Socio-Economic Agreement with Marathon Gold: Consultations with Membership—What we Heard

Community Feedback

In October 2019, Qalipu First Nation was approached by Marathon Gold, a gold resource development company focused on a gold reserve located in our territory in central Newfoundland. Representatives from the company expressed a desire to share plans and consult with our membership on project development.

To best serve our members interests – primarily to ensure environmental stewardship is a top priority for our Nation on all major development projects happening within our territory, and also to access economic opportunities (employment, education and training, procurement and contracting) for our members and communities—the Band put in place a committee to work with Marathon Gold on these topics and the development of a Socio-Economic Agreement (SEA).

In September 2020 and again in January 2021 the Band hosted virtual community engagement sessions in partnership with Marathon Gold to provide in depth project details, create an opportunity to ask questions, as well as to share the drafts of the SEA and invite feedback before moving forward.  An additional engagement session was also held in January 2021 with youth representatives to gather their unique perspectives, and written submissions were accepted to ensure those who could not attend virtual sessions could still contribute their feedback.

Following is a summary of what we heard.


September 17, 2020 Virtual Community Consultation

We had 20 participants including two staff from Marathon Gold and two Ward Councilors from QFN. The conversation was primarily focused on questions posed to the team from Marathon Gold related to the development. Question posed included questions related to:

  • Understanding the Environmental Impact Assessment process as it relates to current and future planned developments.
  • Reclamation including revegetation plans and how QFN can play a role.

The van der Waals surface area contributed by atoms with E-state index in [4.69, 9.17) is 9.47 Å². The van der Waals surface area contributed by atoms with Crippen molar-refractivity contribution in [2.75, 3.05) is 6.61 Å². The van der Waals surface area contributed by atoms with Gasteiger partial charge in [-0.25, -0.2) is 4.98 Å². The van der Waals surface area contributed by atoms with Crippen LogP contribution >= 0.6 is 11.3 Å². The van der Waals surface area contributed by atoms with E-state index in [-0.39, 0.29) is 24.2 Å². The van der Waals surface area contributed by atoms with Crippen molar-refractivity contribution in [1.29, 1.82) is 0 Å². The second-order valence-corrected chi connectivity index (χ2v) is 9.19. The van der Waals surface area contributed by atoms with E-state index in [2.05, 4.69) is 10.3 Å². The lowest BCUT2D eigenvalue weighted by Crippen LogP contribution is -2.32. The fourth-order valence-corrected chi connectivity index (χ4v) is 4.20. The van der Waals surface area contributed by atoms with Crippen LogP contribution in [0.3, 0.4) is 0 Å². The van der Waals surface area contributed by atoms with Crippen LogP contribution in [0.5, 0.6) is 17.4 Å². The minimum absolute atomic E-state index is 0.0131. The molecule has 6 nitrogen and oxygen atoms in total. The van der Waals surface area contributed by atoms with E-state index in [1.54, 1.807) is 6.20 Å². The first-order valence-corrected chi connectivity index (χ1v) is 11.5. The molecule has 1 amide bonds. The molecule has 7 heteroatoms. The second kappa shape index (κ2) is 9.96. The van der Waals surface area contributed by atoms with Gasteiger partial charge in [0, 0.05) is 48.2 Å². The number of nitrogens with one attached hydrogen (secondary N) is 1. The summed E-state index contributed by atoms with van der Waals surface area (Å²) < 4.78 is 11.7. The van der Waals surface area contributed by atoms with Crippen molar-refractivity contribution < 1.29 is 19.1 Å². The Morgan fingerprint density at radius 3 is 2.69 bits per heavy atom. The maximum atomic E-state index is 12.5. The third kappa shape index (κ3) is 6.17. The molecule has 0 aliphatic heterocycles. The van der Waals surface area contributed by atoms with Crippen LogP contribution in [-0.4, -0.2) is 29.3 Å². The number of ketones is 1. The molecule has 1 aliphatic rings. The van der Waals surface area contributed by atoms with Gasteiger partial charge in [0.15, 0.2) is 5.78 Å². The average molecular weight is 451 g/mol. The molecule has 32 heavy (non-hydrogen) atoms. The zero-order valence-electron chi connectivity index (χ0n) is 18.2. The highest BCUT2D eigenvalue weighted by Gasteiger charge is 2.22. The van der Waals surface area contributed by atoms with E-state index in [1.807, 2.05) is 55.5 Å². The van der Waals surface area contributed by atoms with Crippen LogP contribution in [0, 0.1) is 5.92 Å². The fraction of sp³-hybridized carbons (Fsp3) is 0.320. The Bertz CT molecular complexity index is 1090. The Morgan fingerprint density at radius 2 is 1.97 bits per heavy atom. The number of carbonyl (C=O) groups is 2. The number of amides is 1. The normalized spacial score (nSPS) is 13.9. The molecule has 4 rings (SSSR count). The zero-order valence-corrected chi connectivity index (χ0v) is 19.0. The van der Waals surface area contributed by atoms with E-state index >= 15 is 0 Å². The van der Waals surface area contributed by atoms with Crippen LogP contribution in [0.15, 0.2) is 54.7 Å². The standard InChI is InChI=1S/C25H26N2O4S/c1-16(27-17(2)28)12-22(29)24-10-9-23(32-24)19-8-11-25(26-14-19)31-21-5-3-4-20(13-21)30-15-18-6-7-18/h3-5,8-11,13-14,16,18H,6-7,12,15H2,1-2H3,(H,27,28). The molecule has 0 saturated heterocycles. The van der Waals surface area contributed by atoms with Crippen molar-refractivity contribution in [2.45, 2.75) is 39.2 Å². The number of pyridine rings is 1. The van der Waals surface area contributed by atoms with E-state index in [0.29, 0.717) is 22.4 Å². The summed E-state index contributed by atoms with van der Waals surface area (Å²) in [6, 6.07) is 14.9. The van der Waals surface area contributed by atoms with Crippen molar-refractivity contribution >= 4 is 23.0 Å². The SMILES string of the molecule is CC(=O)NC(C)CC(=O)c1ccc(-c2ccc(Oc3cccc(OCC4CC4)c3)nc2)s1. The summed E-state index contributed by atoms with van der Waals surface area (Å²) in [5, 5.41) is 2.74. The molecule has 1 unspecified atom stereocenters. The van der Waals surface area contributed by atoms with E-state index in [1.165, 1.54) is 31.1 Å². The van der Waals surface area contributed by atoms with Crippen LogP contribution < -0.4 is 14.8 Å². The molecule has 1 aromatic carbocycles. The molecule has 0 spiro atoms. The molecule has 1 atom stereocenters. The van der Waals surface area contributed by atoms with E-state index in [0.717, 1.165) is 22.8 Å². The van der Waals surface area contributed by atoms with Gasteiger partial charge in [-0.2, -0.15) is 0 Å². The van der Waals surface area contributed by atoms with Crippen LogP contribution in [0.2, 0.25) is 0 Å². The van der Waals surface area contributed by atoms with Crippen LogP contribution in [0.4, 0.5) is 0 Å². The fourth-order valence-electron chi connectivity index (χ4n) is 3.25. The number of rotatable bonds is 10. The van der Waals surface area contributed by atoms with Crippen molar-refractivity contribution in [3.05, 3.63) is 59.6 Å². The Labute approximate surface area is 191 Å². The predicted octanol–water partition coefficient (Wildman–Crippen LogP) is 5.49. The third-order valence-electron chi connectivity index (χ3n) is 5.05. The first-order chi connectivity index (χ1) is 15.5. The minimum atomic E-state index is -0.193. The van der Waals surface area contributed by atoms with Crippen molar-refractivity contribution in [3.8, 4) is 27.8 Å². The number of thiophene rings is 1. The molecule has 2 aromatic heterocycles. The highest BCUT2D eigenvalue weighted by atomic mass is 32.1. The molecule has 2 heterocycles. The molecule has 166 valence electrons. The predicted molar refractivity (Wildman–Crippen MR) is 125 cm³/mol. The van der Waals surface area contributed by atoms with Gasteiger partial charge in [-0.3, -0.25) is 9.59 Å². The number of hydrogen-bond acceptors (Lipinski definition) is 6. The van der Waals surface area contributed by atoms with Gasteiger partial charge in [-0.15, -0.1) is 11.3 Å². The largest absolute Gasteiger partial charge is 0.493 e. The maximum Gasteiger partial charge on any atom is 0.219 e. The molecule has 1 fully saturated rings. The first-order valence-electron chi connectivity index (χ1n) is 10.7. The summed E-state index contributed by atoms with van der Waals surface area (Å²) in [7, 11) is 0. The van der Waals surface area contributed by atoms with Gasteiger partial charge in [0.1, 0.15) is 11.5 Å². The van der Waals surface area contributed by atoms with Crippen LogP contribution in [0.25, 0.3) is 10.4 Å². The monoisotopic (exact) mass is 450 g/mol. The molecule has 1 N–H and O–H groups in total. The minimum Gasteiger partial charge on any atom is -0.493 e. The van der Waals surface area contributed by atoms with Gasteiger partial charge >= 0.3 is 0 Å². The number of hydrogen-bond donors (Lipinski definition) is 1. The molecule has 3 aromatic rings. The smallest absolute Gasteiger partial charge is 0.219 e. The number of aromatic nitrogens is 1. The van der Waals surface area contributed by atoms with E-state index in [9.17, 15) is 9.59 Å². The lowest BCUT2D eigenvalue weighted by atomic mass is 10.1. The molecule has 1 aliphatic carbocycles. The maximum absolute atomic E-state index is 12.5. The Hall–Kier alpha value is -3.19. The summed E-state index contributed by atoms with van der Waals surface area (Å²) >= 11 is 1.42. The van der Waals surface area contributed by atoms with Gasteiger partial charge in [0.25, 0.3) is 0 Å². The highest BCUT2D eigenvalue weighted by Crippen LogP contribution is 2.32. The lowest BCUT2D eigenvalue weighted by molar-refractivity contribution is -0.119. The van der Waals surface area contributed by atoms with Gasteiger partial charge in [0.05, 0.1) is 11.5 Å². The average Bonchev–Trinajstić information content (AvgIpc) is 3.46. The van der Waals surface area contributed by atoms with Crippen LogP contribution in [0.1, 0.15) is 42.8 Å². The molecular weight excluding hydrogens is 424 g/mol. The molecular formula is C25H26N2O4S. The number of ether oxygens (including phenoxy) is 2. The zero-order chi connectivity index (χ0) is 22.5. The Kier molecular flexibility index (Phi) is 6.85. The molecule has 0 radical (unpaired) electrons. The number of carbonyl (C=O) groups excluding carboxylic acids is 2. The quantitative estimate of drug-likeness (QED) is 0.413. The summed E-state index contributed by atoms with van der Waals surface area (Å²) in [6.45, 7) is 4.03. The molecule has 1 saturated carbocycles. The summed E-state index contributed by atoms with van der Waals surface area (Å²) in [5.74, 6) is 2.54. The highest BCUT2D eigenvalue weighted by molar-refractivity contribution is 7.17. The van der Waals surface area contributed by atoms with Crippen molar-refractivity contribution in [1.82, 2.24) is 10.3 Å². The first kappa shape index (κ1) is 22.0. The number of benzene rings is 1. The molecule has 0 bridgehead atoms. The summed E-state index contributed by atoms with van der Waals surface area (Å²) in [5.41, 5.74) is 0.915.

• Questions head waters and water sheds in the area.
  • Caribou migration and impacts
  • Questions also arose around the process to develop and roll out the SEA. There was some question as to the timing of the signing preceding the release of the Environmental Impact Study (EIS)..


January 11, 2021 Qalipu Youth Network

We had 12 participants in this session which was targeted towards members of the Qalipu Youth Network. In this session, the participants asked about the reclamation plans and expressed interest in ensuring that QFN us engaged and that the reclamation plan has long -term commitment to environmental monitoring beyond the reclamation stage. There were questions about the opportunities for employment and entrepreneurship and a desire to see Qalipu member-owned businesses given support in developing procurement opportunities. There were calls for aggressive targets for diversity / employment / procurement.


January 25, 2021, Virtual Community Consultation (part 2)

There were 28 participants present for this session including two Ward Councillors. The discussions focused on merits of the contents of the SEA. While it was generally agreed that the SEA was a good starting place for our negotiations with Marathon Gold, some felt that the SEA or subsequent agreements should have:

  • indigenous procurement
  • employment targets
  • community investment funds in the way of monies for cultural programming, scholarships, and other member-focused initiatives. This was discussed with Marathon Gold and added to the draft SEA.
  • Procurement procedures have key performance indicators which encourage suppliers and contractors to engage local, indigenous-owned small businesses.
  • Youth engagement to support training and mentorship opportunities.

The issue of caribou migration was brought up as a concern around the impacts of the project and the feedback was that while developing stewardship policies, the Environmental Stewardship Committee (ESC) should use the EIS documents to recommend and encourage best practices in relation to the environment.


Written Submissions

Feedback gathered through written submissions was predominantly SEA-specific in nature with recommendations that hard targets are set in procurement, employment, and the active engagement of the ESC. There were some concerns expressed that this SEA does not attach any financial obligations in Marathon Gold for the costs of engagement and environmental committees. There was also a call for the addition of a targeted Supplier development sessions with Indigenous suppliers as a means of supporting member-0wned businesses in looking for upcoming procurement opportunities and help in how to prepare bids.

One member taking a more wholistic, multi-generational view. While he stated that he “has not formulated an opinion on whether or not (he) support the mining project” and did recognize the positive economic impacts this project will have on Central Newfoundland, he was cautious to remind QFN of the long-term impacts of development in the Natural Resource Sector and the need to keep environmental stewardship and these lasting effects in front of us as we continue to talk to resource development proponents now and in the future.



The input from membership has been shared with Marathon Gold and there is agreement that as discussions proceeds around each aspect of this SEA that future agreements will set measurable goals, and targets for employment, training, procurement, and environmental stewardship.